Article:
Require at least one of two parameters

I’m wondering if anyone has any ideas for how to make this interface nicer.

I have a function which creates an email which is either plain text, html or both. Emails with no content are not allowed. Currently, the function looks like this:

type t =
  { plain_content : string option
  ; html_content : string option
  (* in real life more fields here *) }

let make ?plain_content ?html_content () =
  match plain_content, html_content with
  | None, None -> failwith "Need to set either ~plain_content or ~html_content (or both)"
  | _ -> ();
  { plain_content ; html_content }

I’m thinking of replacing this with a variant like:

let make ~content () =
  let plain_content, text_content =
    match content with
    | `Plain plain -> Some plain, None
    | `Html html -> None, Some html
    | `Plain_and_html (plain, html) -> Some plain, Some html
  in
  { plain_content ; html_content }

This is nice because the exception case becomes impossible, but since it’s just two string parameters, it’s relatively easy to get the order wrong, like make ~content:Plain_and_html (html, plain).

I could go farther and do this:

type plain_and_html = { plain : string ; html : string }

let make ~content () =
  let plain_content, text_content =
    match content with
    | `Plain plain -> Some plain, None
    | `Html html -> None, Some html
    | `Plain_and_html { plain ; html } -> Some plain, Some html
  in
  { plain_content ; html_content }

Which seems to do what I want, but it’s a pretty clunky interface:

let email = Email.make ~content:(`Plain_and_html { Email.plain ; html }) ()

I’m just wondering if other people have run into cases like this and what your preferred solution is?

How about:

(* email.ml *)

let plain ?html text = {
  plain_content = Some text;
  html_content = html;
}

let html ?plain text = {
  plain_content = plain;
  html_content = text;
}
3 Likes

This is just as clunky as the third option you used, but reading the description made me think of the Either monad. So i’d probably model it like that. The poly variant instead of the record is just so i don’t need to create a temporary record that won’t really be used anywhere else. I suppose they can also sort of act like a “tag” to possibly avoid getting the order wrong (instead of using plain strings)

type email =
  { plain_content : string option
  ; html_content : string option
  }

let make ~content () =
  let plain_content, html_content =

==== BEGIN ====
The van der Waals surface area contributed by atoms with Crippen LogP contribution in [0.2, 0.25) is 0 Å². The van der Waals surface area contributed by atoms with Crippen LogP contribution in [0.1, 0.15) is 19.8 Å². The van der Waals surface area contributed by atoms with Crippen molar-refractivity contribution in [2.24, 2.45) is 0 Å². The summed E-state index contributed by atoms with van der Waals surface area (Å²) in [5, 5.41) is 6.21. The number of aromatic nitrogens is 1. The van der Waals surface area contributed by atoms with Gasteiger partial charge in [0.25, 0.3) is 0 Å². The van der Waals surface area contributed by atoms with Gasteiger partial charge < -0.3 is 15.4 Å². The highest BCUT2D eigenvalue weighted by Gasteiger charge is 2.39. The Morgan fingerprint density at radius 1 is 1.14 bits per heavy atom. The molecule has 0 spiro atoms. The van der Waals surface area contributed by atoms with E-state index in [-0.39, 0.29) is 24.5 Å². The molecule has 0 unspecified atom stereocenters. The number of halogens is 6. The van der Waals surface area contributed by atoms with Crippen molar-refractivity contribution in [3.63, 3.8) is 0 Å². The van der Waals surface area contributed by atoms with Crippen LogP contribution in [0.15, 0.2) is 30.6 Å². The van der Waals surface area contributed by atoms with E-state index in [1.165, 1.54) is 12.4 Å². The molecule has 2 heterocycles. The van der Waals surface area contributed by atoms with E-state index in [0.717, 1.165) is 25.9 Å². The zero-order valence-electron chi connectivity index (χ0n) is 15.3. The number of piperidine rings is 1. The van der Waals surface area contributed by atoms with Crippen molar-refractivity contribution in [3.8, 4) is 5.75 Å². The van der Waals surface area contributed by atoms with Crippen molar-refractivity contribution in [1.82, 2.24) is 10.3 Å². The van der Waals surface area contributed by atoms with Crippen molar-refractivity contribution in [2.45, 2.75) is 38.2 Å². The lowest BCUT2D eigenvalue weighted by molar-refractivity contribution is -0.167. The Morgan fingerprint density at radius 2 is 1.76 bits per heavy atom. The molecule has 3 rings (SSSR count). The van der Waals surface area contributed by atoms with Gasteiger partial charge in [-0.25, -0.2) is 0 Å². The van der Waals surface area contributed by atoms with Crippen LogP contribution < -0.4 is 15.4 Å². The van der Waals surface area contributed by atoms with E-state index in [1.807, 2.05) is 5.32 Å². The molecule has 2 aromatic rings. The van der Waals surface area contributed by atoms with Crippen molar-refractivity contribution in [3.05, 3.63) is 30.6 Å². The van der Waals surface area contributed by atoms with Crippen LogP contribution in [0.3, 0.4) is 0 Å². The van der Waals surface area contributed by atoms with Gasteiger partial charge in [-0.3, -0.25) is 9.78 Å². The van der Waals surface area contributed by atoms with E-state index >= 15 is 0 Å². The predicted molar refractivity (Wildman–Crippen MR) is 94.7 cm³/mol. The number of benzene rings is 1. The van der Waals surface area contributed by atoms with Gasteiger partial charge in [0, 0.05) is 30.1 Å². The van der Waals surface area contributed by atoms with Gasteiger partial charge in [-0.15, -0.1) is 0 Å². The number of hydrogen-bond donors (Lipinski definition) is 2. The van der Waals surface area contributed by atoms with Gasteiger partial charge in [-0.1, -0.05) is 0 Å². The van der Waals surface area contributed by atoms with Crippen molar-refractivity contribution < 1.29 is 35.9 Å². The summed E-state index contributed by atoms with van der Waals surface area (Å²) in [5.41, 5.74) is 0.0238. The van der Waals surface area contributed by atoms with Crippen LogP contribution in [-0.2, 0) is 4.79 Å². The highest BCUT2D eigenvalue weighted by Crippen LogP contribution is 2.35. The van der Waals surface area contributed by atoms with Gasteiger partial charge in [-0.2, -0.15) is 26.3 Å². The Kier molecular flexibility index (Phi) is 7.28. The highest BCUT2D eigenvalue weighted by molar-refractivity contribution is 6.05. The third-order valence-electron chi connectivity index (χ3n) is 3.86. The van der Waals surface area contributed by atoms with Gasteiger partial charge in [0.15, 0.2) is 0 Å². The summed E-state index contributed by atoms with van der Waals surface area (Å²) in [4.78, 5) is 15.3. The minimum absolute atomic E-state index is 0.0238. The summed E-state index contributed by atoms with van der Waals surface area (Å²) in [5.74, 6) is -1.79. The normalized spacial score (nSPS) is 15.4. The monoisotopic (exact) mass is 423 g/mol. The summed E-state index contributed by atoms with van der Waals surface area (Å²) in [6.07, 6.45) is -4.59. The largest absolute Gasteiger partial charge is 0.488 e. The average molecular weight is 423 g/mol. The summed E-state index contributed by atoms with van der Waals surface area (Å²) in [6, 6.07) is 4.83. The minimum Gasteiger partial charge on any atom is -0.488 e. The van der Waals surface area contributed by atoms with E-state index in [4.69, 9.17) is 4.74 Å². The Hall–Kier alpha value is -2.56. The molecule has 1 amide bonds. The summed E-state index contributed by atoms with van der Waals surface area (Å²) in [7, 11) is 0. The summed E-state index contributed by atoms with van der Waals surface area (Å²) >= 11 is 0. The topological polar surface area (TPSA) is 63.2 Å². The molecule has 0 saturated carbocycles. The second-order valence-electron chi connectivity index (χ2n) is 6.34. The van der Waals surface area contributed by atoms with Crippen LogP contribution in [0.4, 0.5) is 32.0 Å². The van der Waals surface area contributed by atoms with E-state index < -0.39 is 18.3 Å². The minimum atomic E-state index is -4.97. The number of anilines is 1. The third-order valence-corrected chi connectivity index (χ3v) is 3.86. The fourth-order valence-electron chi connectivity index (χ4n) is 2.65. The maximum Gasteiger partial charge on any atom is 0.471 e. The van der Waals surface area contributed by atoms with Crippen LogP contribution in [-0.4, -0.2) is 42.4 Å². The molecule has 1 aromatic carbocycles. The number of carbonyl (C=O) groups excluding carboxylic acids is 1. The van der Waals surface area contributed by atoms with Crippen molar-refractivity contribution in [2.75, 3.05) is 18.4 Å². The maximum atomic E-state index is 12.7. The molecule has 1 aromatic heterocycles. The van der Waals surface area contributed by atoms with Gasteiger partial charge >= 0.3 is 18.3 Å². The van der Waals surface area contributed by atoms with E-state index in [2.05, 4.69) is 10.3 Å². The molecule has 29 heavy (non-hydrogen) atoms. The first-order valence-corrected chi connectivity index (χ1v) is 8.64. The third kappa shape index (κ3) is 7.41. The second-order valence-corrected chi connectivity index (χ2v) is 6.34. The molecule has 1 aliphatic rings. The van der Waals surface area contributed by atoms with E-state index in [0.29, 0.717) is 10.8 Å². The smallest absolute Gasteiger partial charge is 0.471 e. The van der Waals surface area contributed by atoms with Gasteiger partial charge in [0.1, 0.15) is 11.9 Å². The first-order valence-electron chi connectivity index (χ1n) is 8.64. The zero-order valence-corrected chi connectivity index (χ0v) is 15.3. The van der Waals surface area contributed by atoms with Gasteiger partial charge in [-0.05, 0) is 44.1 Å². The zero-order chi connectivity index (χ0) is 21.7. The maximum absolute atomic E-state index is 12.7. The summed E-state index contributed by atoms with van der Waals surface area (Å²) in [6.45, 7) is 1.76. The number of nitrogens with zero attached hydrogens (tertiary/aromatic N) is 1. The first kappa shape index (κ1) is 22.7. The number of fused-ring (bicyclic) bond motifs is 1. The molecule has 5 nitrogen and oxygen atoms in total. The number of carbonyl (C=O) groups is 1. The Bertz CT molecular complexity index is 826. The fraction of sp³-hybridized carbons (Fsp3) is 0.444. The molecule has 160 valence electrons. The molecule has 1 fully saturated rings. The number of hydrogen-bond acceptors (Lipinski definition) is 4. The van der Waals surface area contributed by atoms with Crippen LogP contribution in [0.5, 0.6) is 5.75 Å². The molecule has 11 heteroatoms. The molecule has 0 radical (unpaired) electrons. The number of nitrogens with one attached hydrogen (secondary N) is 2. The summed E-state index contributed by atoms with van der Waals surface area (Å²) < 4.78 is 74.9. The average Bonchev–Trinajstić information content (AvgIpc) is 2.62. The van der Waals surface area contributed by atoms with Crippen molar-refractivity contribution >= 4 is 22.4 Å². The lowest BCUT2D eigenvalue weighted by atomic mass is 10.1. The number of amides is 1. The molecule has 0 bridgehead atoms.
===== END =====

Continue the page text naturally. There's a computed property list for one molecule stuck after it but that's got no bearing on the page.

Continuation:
match content with
    | `First (`Plain plain) -> Some plain, None
    | `First (`Html html) -> None, Some html
    | `Second (`Plain plain, `Html html) -> Some plain, Some html
  in
  { plain_content; html_content }
;;

let _ = make ~content:(`First (`Plain "plain")) ();;
let _ = make ~content:(`Second (`Plain "plain", `Html "html")) ();;

This seems like an OK interface to me (and is just slightly rephrased version of @anuragsoni’s suggestions, to dispense with the polymorphic variants):

type t = {html: string option; plain: string option}

type email_content =
  | Html  of string
  | Plain of string
  | Both  of {html: string; plain: string}

let make : email_content -> t = function
  | Html html          -> {plain = None      ; html = Some html}
  | Plain plain        -> {plain = Some plain; html = None}
  | Both {html; plain} -> {plain = Some plain; html = Some html}

(******)

let html = ""
let plain = ""

let html_email  = make (Html html)
let plain_email = make (Plain plain)
let combo_email = make (Both {html; plain})

I think this datatype is a special case of what Haskeller’s call These

type ('a, 'b) these =
  | This  of 'a
  | That  of 'b
  | These of 'a * 'b
2 Likes

Why not keep it simple and just use:

type t =
  { plain_content: string;
    html_content: string }

(since you still have to check whether the strings are empty or not, the option only adds noise).

Cheers,
Nicolás

3 Likes

The version where you wrap the two with variants is interesting:

let make ~content:(`Plain_and_html ((`Html "html"), (`Plain "plain")))

It does provide the type safety I was looking for, although it’s not really any less clunky than the record version (it’s still interesting though).

Removing the option isn’t an option, since empty body segments are different from non-existent ones and a default of adding an empty body segment would be very confusing (for example make ~plain_content:"" ~html_content:"some long string" () would be displayed as a blank email in most modern email clients). We also don’t want to disallow empty bodies if people are sending an empty email on purpose though.

I’m tempted to add two versions like @yawaramin suggested, but it feels kind of awkward. It might be worth having make_plain ~plain_content ?html_content () and make_html ~html_content ?plain_content () though. I’ll have to consider it.

Thanks for the ideas everyone!

You can use private types to enforce these kinds of invariants:

module Email : sig
  type t = private {html: string option; plain: string option}
  val plain: string -> t
  val html: string -> t
  val both: string -> string -> t
end = struct
  type t = {html: string option; plain: string option}
  let plain plain = {html = None; plain = Some plain}
  let html html = {html = Some html; plain = None}
  let both html plain = {html = Some html; plain = Some plain}
end
open Email

(* You can match Email.t *)
let display email =
  match email with
  | { html = Some html; _ } -> display_html html
  | { html = None; plain = Some plain } -> display_plain plain
  | { html = None; plain = None } -> assert false (* You still need this though *)

Because the type is private you cannot construct it outside the module:

let email = { html = None; plain = None}

Cannot create values of the private type Email.t